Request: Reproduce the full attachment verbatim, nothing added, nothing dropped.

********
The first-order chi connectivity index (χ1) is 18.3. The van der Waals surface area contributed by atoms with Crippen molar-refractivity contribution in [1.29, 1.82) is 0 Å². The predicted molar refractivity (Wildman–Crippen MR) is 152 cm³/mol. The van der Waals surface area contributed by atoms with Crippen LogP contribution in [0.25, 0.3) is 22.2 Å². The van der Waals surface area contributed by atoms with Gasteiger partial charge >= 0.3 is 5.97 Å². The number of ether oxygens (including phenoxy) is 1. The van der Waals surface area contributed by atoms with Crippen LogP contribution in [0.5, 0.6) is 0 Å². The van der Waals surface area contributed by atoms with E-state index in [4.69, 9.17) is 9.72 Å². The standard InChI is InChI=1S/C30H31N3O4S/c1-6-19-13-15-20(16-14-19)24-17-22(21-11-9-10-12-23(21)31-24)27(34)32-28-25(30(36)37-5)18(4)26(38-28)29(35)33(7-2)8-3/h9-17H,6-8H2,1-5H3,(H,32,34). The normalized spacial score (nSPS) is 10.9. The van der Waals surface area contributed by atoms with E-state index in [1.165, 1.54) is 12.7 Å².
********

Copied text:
The first-order chi connectivity index (χ1) is 18.3. The van der Waals surface area contributed by atoms with Crippen molar-refractivity contribution in [1.29, 1.82) is 0 Å². The predicted molar refractivity (Wildman–Crippen MR) is 152 cm³/mol. The van der Waals surface area contributed by atoms with Crippen LogP contribution in [0.25, 0.3) is 22.2 Å². The van der Waals surface area contributed by atoms with Gasteiger partial charge >= 0.3 is 5.97 Å². The number of ether oxygens (including phenoxy) is 1. The van der Waals surface area contributed by atoms with Crippen LogP contribution in [0.5, 0.6) is 0 Å². The van der Waals surface area contributed by atoms with E-state index in [4.69, 9.17) is 9.72 Å². The standard InChI is InChI=1S/C30H31N3O4S/c1-6-19-13-15-20(16-14-19)24-17-22(21-11-9-10-12-23(21)31-24)27(34)32-28-25(30(36)37-5)18(4)26(38-28)29(35)33(7-2)8-3/h9-17H,6-8H2,1-5H3,(H,32,34). The normalized spacial score (nSPS) is 10.9. The van der Waals surface area contributed by atoms with E-state index in [1.165, 1.54) is 12.7 Å².